by Dr. Jimade Ola-Solomon
Safer sex means sexual contact that:
- Shows respect
- is pleasurable
- is freely consented to by both partners
- reduces the risk of passing on any infections
- reduces the risk of an unwanted pregnancy
- is safe emotionally.
Sex is never an obligation – each partner has the right to say no. If a partner asks you to stop you must respect this.
Many young people know that if they are considering having sex, it’s really important to make sure it is safer sex. It isn’t always easy, and it can be embarrassing, but talking about safer sex is a sign of respect.
In Nigeria, if you are 18 or over, you can have sex with another person: as long as that person is also 18 or over, and he or she agrees to have sex with you.
It is not an offence to have sex with someone who is under 18 if you are legally married to that person.
If you are under 18, it is against the law for a person in a position of ‘care and authority’ (for example, a teacher) to have sex, or to try to have sex with you.
What is safer sex?
Safer sex means sexual contact that does not involve any blood, semen or vaginal fluids being passed between partners.
We say safer sex rather than safe sex because sex can’t be guaranteed 100% safe. The best way to have safe sex is to be in a relationship where neither of you has sex outside that relationship and where you are both free of any sexually transmitted infections (STIs), and you use contraception if you do not want to become pregnant. Some people say the only form of safe sex is to abstain totally (not have sex at all) but most people would see this as being unrealistic.
Even when using condoms for protection, some STIs such as genital warts and genital herpes can be passed on because the condom does not always cover the affected area.
Being ready for sex
Young people can feel a lot of pressure to have sex. Friends may tell you they’re all doing it (sometimes even if they’re not). You see it on the TV and in the movies. You might also feel pressured by a particular person. Or you might feel that it’s expected of you from a girlfriend or boyfriend.
Practising safer sex means looking after yourself emotionally. This means that you choose when to have sex and when not to, who with and how you have sex.
Safer sex activities
Some safer sexual activities (no exchange of body fluids)
Massage, hugging, touching.
Social kissing (kissing with closed mouth).
Rubbing against each other.
Fantasy (just thinking about sex).
Kissing the body (clean skin, not sexual areas or open sores).
Saying no to anything you don’t feel comfortable about.
It is often assumed that these kinds of activities are only a lead-up to sexual intercourse. Many people find that these safer forms of sexual activity are more than enough to express their emotions and their love for each other.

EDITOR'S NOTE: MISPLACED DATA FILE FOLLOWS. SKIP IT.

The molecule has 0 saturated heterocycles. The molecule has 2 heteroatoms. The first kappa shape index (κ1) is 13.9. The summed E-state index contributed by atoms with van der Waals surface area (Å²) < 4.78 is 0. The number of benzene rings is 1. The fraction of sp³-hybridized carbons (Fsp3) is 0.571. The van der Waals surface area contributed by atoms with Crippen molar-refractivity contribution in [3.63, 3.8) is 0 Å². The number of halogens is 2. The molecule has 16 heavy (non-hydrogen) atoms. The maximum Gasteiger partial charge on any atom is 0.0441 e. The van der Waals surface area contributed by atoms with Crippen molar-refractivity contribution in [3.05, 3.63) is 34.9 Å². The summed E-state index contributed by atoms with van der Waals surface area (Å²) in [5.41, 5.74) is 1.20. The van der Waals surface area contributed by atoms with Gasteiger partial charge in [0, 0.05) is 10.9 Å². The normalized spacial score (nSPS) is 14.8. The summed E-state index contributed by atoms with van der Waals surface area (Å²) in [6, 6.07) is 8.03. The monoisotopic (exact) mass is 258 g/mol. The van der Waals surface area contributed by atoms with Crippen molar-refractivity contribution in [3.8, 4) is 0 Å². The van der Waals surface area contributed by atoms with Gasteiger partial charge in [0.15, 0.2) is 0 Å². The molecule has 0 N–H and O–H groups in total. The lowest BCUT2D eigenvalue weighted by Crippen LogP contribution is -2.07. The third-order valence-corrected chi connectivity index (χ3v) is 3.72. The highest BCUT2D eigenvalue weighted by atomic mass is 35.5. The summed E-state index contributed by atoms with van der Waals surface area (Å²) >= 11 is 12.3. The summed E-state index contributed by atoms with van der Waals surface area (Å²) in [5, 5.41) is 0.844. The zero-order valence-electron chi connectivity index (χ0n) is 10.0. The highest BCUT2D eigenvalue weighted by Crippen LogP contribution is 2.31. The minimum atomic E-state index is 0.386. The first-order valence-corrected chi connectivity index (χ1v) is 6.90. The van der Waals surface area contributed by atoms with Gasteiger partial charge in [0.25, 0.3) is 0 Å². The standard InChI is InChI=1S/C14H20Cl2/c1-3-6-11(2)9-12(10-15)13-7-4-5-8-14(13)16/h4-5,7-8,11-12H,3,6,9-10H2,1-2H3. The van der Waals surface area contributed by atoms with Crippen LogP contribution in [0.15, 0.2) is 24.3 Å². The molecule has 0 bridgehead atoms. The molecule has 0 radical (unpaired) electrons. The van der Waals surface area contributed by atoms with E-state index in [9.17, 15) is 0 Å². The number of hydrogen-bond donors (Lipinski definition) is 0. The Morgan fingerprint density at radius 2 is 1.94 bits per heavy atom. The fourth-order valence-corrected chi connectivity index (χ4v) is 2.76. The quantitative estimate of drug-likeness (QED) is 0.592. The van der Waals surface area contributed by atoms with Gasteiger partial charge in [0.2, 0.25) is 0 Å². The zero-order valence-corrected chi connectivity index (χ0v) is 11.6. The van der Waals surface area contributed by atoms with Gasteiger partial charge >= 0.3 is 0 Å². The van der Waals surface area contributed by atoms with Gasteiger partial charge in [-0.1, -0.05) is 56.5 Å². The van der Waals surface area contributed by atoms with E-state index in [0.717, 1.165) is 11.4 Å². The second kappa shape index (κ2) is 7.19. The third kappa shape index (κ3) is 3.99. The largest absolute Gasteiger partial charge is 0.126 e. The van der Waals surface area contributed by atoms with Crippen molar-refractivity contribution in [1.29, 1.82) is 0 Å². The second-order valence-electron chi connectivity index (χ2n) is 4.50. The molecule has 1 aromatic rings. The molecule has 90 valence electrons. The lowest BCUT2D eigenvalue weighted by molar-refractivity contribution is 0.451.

Some probably safer sexual activities (there is not likely to be an exchange of body fluids)
French kissing (open mouth, as long as there are no sores and as long as the kiss isn’t so hard it draws blood)
Sex with a condom.
Some definitely not safe sexual activities
Anything that allows blood contact.
Sex without a condom (unless you are in a relationship where you can be sure that your partner does not have an STI, and you are using some form of contraception if you do not want to become pregnant).
Using condoms that have been used before, or continuing to use one after it has broken.
Getting body fluids, eg. semen, menstrual blood or urine, inside the body of the other person, eg. vagina, anus or on open cuts.
If safer sex does not happen
Sometimes, despite your best intentions, safer sex does not happen every time. Some people may be less careful if they’ve been drinking, and others may forget in the heat of the moment. Don’t give up on safer sex because of a slip-up. Keep practising safer sex. You may not have been infected when you had unprotected sex, but going on having unprotected sex makes it more likely that you will become infected.
If you have unprotected sex, get tested for sexually transmitted infections such as Chlamydia. Chlamydia for example is common, easy to treat and can cause serious problems if not treated. Have STI testing regularly.
If you have unprotected sex with someone who is HIV positive, see a doctor as soon as possible. PEP (post exposure prophylaxis) started within 72 hours of exposure (the earlier the better) reduces the likelihood of getting infected with HIV
Negotiating safer sex
Starting a conversation with a partner (or potential partner) about safer sex can be tough.
It is often difficult to be assertive when negotiating safer sex.
You could worry about your partner’s reaction.
You might worry about not knowing how to use a condom.
Many cultures don’t speak openly about sex and this can make it difficult because you’re just not used to talking about it.
Men and women are often brought up differently. Men may have been taught to be more dominant and women taught to be more passive – this can sometimes make it hard for women to take the lead.
None of these reasons mean that you should take a chance with unsafe sex.
When you bring the subject up, it’s pretty likely you’ll find that the other person has been wanting to bring the subject up too and feels just as unsure and awkward about it. It shows that you respect yourself and it shows that you respect your partner when you ask about safer sex.